On April 1, 2016, Florida Governor Rick Scott signed a bill into law that dramatically reforms the state’s asset forfeiture laws, making it more difficult for law enforcement to seize and forfeit assets of a person suspected of having committed a crime. The new law requires a suspect to be arrested before law enforcement may seize most assets.  Moreover, the law enforcement agency initiating a seizure will have to pay a $1,000 filing fee and post a $1,500 bond.  Lastly, prosecutors will have to prove beyond a reasonable doubt that that property was linked to a crime in order to make forfeiture permanent.

Florida is not the only state to have passed sweeping forfeiture reform. Last year, New Mexico passed a bill that gives the state some of the strongest protections in the country against wrongful seizures.  Furthermore, Florida and New Mexico are not likely the last states to pass asset forfeiture reform laws.  Lawmakers in California, Alaska, Hawaii, Ohio, Nebraska, and Maryland are already considering similar bills that will dramatically change how companies may recover assets taken by their employees.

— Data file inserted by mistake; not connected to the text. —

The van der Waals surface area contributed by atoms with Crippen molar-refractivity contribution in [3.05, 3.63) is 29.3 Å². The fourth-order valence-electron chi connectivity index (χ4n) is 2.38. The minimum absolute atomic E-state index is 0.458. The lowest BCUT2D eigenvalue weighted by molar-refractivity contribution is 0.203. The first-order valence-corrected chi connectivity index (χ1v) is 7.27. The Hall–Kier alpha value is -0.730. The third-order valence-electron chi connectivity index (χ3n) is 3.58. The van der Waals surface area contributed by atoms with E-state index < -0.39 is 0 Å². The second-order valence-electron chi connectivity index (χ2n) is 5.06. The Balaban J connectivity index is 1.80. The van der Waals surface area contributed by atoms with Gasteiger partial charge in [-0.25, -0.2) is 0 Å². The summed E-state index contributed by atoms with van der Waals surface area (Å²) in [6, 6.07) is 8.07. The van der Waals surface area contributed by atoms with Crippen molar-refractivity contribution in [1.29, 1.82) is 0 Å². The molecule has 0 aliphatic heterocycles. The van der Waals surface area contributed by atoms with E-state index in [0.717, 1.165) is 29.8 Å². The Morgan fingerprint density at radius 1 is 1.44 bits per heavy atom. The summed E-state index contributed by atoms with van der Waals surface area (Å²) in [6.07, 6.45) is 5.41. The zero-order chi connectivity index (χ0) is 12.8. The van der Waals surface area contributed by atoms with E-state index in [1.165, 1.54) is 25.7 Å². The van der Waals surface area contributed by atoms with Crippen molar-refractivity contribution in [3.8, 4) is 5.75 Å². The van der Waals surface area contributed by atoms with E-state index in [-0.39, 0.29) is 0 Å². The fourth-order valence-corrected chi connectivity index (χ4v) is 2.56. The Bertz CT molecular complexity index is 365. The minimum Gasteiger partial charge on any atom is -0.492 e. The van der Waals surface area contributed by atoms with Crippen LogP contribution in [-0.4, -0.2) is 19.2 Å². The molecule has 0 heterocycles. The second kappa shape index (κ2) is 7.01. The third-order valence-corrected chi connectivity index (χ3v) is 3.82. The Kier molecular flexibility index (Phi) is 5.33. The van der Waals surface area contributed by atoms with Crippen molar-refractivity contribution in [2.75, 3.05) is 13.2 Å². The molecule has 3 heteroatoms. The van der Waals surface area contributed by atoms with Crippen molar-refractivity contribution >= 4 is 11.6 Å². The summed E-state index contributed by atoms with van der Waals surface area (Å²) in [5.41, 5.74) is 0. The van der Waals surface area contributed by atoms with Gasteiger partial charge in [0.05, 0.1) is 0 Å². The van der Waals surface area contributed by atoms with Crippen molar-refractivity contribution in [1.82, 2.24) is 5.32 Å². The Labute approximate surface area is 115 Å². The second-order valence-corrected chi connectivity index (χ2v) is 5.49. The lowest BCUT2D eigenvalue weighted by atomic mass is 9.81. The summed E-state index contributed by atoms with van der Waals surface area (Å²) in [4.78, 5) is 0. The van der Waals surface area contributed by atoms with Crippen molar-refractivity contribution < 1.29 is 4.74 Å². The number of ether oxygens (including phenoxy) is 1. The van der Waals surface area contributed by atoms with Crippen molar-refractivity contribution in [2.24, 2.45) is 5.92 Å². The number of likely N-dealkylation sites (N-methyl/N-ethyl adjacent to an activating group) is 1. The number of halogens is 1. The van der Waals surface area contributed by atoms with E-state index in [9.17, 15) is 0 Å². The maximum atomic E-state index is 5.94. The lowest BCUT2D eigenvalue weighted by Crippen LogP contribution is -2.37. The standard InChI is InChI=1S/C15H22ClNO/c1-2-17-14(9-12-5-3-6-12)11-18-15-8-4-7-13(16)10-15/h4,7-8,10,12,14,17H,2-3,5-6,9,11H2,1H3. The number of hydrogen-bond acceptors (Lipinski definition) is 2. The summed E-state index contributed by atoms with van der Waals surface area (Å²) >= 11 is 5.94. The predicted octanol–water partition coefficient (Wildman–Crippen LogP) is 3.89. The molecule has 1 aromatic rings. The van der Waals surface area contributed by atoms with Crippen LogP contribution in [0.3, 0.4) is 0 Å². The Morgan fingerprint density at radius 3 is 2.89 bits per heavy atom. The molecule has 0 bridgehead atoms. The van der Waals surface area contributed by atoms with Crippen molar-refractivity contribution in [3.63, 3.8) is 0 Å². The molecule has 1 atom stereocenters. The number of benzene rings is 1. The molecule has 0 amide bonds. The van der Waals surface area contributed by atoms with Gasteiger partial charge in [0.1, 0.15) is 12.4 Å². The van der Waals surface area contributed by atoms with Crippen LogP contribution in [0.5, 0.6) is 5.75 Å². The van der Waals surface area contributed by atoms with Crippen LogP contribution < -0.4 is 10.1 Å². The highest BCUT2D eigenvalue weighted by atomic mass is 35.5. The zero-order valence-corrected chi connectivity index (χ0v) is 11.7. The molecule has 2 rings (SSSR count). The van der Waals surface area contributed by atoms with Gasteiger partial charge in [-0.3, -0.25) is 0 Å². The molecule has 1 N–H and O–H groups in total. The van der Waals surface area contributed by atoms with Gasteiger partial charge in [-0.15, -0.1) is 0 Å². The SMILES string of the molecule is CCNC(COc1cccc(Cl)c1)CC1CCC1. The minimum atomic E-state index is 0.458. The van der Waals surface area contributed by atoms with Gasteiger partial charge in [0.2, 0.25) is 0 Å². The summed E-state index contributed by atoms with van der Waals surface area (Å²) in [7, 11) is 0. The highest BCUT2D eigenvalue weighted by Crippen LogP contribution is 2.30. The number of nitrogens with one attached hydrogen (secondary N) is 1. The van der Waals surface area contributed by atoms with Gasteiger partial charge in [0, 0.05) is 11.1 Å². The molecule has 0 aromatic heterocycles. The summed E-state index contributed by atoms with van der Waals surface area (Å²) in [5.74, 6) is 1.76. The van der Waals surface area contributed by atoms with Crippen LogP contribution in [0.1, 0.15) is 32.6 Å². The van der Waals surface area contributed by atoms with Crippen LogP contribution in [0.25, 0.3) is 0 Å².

Jackson Lewis attorneys are experienced in white collar criminal matters, including issues pertaining to asset forfeiture, and are available to advise companies on government forfeiture, seizure of assets, and the Mandatory Victims Restitution Act.

Department of Justice Controversial Asset Forfeiture Program Resumed

On March 28, 2016, the Department of Justice announced it was resuming its contentious “equitable sharing” program that it had suspended only months earlier. The “equitable sharing” program allows liquidated assets seized in asset forfeiture cases to be shared between state and federal law enforcement authorities with local agencies receiving up to 80 percent of the asset value of assets seized under federal law.